SKIING: There’s a reason they call me “Avalanche.” I’ve gone skiing twice in my life — once fairly unsuccessfully on the bunny hill and another time very unsuccessfully on the Jody-fell-getting-onto-the-ski-lift-and-had-to-be-helped-up-and-then-forgot-to-tighten-up-his-boot-bindings-and-crashed-on-his-first-run-and-had-to-be-taken-to-the-hospital hill. I did get a fun toboggan ride thanks to the ski patrol after my mountain mishap, so that was kind of cool.
WRESTLING: That miserable experiment lasted about one week, which unfortunately was longer than I needed to get painful shin splints and be thrown around like a rag doll by powerful Polynesians on my school’s team.
OK, so you probably get the point. There’s a good reason why I’m paid to write about sports and not play them. That, in fact, was part of my point to the boys. Even though I had plenty of sports fails — along with failures in dating, school, finances and the list goes on — I was able to bounce back and find success.
In my failures, I wasn’t dedicated enough, was lazy, wanted to have the fun and glory without doing the work, didn’t give the proper focus and didn’t persevere.
I did the opposite in my successes.
I told the football players about how I’d gained a ton of weight (failure) but then lost a bunch and did triathlons, even accomplishing an Ironman (Coeur d’Alene) in 2011 after putting in the required effort and work.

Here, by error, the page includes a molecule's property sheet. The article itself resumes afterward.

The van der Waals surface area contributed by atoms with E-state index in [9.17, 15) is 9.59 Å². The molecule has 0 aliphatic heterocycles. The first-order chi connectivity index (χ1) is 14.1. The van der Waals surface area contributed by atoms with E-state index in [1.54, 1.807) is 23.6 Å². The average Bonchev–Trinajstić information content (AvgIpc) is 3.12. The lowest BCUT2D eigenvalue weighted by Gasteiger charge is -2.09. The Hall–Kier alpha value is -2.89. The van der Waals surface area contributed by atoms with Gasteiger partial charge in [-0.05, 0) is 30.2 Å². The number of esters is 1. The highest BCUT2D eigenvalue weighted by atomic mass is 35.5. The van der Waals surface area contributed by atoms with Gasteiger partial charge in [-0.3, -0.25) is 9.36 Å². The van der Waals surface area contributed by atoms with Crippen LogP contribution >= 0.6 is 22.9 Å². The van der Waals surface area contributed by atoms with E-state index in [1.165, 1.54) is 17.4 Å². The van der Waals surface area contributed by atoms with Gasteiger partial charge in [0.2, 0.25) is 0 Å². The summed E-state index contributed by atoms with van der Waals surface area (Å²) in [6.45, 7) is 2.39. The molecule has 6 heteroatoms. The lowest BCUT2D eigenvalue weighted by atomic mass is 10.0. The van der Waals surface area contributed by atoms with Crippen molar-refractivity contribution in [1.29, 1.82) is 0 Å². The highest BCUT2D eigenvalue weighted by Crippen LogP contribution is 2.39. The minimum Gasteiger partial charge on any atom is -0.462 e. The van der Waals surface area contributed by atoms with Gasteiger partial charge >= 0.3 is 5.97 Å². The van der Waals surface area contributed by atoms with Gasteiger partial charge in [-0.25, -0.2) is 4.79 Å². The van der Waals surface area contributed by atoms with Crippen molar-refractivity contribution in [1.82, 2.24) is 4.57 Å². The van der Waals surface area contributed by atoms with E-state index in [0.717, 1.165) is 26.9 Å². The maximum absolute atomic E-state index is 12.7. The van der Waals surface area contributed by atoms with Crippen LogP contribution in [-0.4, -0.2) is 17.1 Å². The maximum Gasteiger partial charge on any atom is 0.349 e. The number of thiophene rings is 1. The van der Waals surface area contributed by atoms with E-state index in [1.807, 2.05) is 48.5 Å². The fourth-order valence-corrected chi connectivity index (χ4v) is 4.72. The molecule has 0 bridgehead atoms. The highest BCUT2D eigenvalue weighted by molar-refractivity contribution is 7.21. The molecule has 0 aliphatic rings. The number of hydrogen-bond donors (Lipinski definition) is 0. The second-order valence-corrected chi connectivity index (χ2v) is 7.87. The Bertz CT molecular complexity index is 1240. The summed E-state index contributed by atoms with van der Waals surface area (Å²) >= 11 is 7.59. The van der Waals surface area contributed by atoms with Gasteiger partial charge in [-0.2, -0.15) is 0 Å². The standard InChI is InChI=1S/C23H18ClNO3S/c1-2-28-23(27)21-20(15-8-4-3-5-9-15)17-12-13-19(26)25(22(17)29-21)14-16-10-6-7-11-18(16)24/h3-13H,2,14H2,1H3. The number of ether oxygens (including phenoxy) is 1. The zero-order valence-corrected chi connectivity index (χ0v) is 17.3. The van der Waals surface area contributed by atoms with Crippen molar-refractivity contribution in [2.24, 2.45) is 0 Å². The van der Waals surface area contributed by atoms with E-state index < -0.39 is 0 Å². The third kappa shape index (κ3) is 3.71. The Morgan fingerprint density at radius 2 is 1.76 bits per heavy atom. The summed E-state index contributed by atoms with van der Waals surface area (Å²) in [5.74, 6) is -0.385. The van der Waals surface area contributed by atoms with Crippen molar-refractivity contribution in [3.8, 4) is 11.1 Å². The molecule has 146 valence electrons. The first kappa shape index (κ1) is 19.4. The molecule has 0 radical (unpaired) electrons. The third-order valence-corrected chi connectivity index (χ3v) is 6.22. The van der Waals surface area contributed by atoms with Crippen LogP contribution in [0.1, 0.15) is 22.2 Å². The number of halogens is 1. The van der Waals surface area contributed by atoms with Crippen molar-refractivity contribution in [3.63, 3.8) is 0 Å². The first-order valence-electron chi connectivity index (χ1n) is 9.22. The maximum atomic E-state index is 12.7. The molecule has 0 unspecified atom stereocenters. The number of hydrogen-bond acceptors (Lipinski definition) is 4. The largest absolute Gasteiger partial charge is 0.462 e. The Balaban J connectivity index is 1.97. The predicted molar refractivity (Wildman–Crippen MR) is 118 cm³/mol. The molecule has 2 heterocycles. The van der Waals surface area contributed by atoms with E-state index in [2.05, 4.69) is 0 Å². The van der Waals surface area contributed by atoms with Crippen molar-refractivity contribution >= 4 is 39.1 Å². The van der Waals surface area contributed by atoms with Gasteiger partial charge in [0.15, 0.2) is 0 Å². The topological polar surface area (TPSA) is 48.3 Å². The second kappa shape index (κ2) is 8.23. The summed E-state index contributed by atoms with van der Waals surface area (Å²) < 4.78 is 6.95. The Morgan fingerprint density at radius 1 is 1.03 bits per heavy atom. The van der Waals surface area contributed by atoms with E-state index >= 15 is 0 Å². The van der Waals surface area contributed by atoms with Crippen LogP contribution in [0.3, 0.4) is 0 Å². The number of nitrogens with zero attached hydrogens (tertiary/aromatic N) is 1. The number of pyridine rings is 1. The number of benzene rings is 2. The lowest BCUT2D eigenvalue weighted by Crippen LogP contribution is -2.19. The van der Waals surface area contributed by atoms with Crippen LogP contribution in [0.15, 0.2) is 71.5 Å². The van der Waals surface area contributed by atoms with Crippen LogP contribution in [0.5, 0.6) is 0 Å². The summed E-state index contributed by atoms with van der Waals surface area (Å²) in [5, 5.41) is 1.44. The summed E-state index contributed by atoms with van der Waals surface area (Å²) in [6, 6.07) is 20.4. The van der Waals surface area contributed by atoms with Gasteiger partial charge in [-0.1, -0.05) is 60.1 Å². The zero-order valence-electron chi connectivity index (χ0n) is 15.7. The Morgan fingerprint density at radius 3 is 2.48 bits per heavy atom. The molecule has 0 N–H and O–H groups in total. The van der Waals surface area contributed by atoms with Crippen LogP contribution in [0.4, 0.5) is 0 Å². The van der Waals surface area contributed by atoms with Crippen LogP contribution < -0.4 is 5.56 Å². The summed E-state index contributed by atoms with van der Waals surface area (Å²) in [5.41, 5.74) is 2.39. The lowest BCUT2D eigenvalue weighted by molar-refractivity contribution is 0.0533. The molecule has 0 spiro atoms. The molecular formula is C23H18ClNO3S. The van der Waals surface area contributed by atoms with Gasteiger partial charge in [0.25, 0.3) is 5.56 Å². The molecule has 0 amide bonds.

I told them about how I took advantage of my skill set to become a sports writer, even getting the chance to cover my favorite team as a kid (the Utah Jazz).
I also let them know that I failed after some successes and explained that I’m in the process of overcoming a demoralizing failure of becoming 210 pounds overweight earlier this year.
Truth be told, I still need to work on not feeling like a failure when I fail. It’s a very important distinction.
I urged them to dream big, make goals, dare to fail, surround themselves with good people, find solutions instead of excuses, to work, work and keep on working, and then to do as the Japanese proverb suggests if (when!) they fall on their faces: “Fall seven times, stand up eight.”
Babies don’t stop trying to get up when they topple over while they’re learning how to walk. Why should you quit when you fail a time or two or ten?
I wanted them to get the point that it’s OK to fail. What matters most is what you do after you fail. If you learn from the mistakes made during the failure, it can be a powerful lesson.
The only time you truly fail is if you fail to try.
I ended with this important directive: “Go kick Pleasant Grove’s butt!”
The Herriman players all loudly cheered, ate cookies, thanked me, posed for a group photo and then proceeded to kick PG’s butt 39-0.
In doing so, they learned another valuable life lesson: It’s great to learn from our failures, but it’s more fun to learn from our successes.
(* I’d love to speak to your group! Shoot me an email at firstname.lastname@example.org to set something up.)
- Starting weight (March 6): 373.7 pounds
- Last reported weigh-in (Sept. 23): 273.1
- Last week’s weight (Sept. 30): 266.2
- This week’s weight (Oct. 7): 263.1
- This week’s loss: 3.1 pounds
- Total loss: 110.6 pounds